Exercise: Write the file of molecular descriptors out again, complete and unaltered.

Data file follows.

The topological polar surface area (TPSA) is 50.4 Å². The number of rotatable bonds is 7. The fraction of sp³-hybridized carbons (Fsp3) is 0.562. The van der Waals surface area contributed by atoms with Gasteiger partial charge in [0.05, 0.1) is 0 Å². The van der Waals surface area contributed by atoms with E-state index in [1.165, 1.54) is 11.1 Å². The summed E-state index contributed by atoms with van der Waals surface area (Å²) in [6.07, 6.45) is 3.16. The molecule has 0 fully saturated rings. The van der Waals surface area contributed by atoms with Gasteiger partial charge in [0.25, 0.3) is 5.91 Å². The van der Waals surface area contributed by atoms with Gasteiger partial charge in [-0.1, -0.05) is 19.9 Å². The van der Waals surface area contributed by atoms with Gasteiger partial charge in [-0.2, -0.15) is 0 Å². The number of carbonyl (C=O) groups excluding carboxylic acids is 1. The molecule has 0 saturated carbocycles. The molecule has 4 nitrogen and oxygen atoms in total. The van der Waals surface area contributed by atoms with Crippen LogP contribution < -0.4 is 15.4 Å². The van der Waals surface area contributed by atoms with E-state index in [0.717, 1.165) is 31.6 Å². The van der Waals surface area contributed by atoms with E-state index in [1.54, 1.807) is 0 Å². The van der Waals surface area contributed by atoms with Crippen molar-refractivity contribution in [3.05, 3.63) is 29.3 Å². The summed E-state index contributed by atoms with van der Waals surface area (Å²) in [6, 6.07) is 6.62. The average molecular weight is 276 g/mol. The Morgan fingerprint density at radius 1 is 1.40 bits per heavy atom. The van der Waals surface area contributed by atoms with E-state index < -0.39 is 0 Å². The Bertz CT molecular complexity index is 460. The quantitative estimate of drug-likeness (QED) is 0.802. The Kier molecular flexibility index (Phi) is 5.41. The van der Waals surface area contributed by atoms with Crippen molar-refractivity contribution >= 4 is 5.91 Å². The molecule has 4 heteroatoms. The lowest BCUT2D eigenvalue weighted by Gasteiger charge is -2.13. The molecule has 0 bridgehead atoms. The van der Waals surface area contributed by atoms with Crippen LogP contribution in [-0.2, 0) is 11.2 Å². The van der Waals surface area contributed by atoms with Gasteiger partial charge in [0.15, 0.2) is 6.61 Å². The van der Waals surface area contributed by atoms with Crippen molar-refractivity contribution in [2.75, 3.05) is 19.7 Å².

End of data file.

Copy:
The topological polar surface area (TPSA) is 50.4 Å². The number of rotatable bonds is 7. The fraction of sp³-hybridized carbons (Fsp3) is 0.562. The van der Waals surface area contributed by atoms with Gasteiger partial charge in [0.05, 0.1) is 0 Å². The van der Waals surface area contributed by atoms with E-state index in [1.165, 1.54) is 11.1 Å². The summed E-state index contributed by atoms with van der Waals surface area (Å²) in [6.07, 6.45) is 3.16. The molecule has 0 fully saturated rings. The van der Waals surface area contributed by atoms with Gasteiger partial charge in [0.25, 0.3) is 5.91 Å². The van der Waals surface area contributed by atoms with Gasteiger partial charge in [-0.1, -0.05) is 19.9 Å². The van der Waals surface area contributed by atoms with Gasteiger partial charge in [-0.2, -0.15) is 0 Å². The number of carbonyl (C=O) groups excluding carboxylic acids is 1. The molecule has 0 saturated carbocycles. The molecule has 4 nitrogen and oxygen atoms in total. The van der Waals surface area contributed by atoms with Crippen LogP contribution < -0.4 is 15.4 Å². The van der Waals surface area contributed by atoms with E-state index in [0.717, 1.165) is 31.6 Å². The van der Waals surface area contributed by atoms with E-state index in [1.54, 1.807) is 0 Å². The van der Waals surface area contributed by atoms with Crippen molar-refractivity contribution in [3.05, 3.63) is 29.3 Å². The summed E-state index contributed by atoms with van der Waals surface area (Å²) in [6, 6.07) is 6.62. The average molecular weight is 276 g/mol. The Morgan fingerprint density at radius 1 is 1.40 bits per heavy atom. The van der Waals surface area contributed by atoms with E-state index < -0.39 is 0 Å². The Bertz CT molecular complexity index is 460. The quantitative estimate of drug-likeness (QED) is 0.802. The Kier molecular flexibility index (Phi) is 5.41. The van der Waals surface area contributed by atoms with Crippen molar-refractivity contribution >= 4 is 5.91 Å². The molecule has 4 heteroatoms. The lowest BCUT2D eigenvalue weighted by Gasteiger charge is -2.13. The molecule has 0 bridgehead atoms. The van der Waals surface area contributed by atoms with Crippen LogP contribution in [-0.2, 0) is 11.2 Å². The van der Waals surface area contributed by atoms with Gasteiger partial charge in [0.15, 0.2) is 6.61 Å². The van der Waals surface area contributed by atoms with Crippen molar-refractivity contribution in [2.75, 3.05) is 19.7 Å².